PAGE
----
E.g., 09/01/2014
E.g., 09/01/2014

NCIIP: Credential/Qualifications Recognition

NCIIP: Credential/Qualifications Recognition

immigrant job seekers
Upwardly Global

In a series of fact sheets focusing on the United States and a dozen key states, MPI assesses the extent of “brain waste”—that is, the number of college-educated immigrant and native-born adults ages 25 and older who are either unemployed or have jobs that are significantly below their education and skill levels.

Robin Taylor/Flickr

Immigrant-receiving countries have introduced a range of policies to improve the recognition of foreign qualifications. This report explores strategies for ensuring that qualified immigrants can contribute their training and talent to the labor force.

This report provides an overview of the global trends in the recognition of foreign credentials, and describes new and flexible ways that governments can recognize the qualifications of immigrants.

Focusing on the health care and engineering sectors, this report examines the formal and informal barriers to professional practice that foreign-trained professionals encounter when they migrate to the United States.

This exploratory study provides an unprecedented assessment of the “brain-waste” phenomenon in the United States—a serious waste of human capital resulting from the unemployment or underemployment of highly skilled college-educated immigrants.

A discussion of data compiled by MPI on "brain waste" among foreign-trained nurses, engineers, and teachers, with updates on three state-level initiatives—in Illinois, Massachusetts, and Washington State—that are working to analyze and address challenges faced by immigrants and refugees with degrees and training in these fields.

Recent Activity

Fact Sheets
May 2014
By Margie McHugh, Jeanne Batalova, and Madeleine Morawski
Audio
May 14, 2014

A discussion of data compiled by MPI on "brain waste" among foreign-trained nurses, engineers, and teachers, with updates on three state-level initiatives—in Illinois, Massachusetts, and Washington State—that are working to analyze and address challenges faced by immigrants and refugees with degrees and training in these fields.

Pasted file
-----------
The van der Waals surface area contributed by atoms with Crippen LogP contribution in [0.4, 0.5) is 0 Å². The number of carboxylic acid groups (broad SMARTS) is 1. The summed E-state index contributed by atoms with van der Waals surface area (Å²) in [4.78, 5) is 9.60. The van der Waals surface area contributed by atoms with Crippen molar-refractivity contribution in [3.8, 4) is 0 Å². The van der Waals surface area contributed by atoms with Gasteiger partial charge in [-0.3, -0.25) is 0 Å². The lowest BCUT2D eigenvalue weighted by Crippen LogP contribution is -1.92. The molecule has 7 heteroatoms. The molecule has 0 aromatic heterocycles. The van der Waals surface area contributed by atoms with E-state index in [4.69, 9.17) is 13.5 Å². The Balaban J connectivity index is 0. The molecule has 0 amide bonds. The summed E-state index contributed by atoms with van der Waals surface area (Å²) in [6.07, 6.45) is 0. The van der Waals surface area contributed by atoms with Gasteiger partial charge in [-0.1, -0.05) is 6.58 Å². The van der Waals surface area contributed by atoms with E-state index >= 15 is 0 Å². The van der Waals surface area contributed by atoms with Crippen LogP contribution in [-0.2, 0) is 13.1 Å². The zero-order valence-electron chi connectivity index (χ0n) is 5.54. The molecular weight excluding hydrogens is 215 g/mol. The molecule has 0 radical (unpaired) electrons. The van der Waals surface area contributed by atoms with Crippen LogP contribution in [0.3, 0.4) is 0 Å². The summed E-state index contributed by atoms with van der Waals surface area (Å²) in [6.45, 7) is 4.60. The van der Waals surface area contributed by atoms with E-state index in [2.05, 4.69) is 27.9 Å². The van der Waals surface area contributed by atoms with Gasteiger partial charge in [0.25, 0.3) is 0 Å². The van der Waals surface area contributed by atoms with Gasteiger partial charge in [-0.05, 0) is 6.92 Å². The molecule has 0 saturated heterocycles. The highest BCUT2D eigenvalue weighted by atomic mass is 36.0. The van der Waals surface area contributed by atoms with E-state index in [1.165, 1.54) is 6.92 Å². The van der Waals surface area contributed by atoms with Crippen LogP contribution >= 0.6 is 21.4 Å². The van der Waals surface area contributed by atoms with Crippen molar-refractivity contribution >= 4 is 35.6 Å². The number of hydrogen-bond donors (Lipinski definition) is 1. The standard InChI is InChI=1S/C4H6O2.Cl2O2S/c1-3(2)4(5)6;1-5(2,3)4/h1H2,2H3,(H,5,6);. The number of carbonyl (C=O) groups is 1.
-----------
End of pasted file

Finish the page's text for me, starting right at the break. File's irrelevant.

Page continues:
Audio
May 14, 2014

A discussion of data compiled by MPI on "brain waste" among foreign-trained nurses, engineers, and teachers, with updates on three state-level initiatives—in Illinois, Massachusetts, and Washington State—that are working to analyze and address challenges faced by immigrants and refugees with degrees and training in these fields.

Recent Activity

Fact Sheets
May 2014

In a series of fact sheets focusing on the United States and a dozen key states, MPI assesses the extent of “brain waste”—that is, the number of college-educated immigrant and native-born adults ages 25 and older who are either unemployed or have jobs that are significantly below their education and skill levels.

Audio, Webinars
May 14, 2014

A discussion of data compiled by MPI on "brain waste" among foreign-trained nurses, engineers, and teachers, with updates on three state-level initiatives—in Illinois, Massachusetts, and Washington State—that are working to analyze and address challenges faced by immigrants and refugees with degrees and training in these fields.

Reports
July 2013

Immigrant-receiving countries have introduced a range of policies to improve the recognition of foreign qualifications. This report explores strategies for ensuring that qualified immigrants can contribute their training and talent to the labor force.

Reports
July 2013

This report provides an overview of the global trends in the recognition of foreign credentials, and describes new and flexible ways that governments can recognize the qualifications of immigrants.

Reports
May 2013

Focusing on the health care and engineering sectors, this report examines the formal and informal barriers to professional practice that foreign-trained professionals encounter when they migrate to the United States.

Reports
October 2008

This exploratory study provides an unprecedented assessment of the “brain-waste” phenomenon in the United States—a serious waste of human capital resulting from the unemployment or underemployment of highly skilled college-educated immigrants.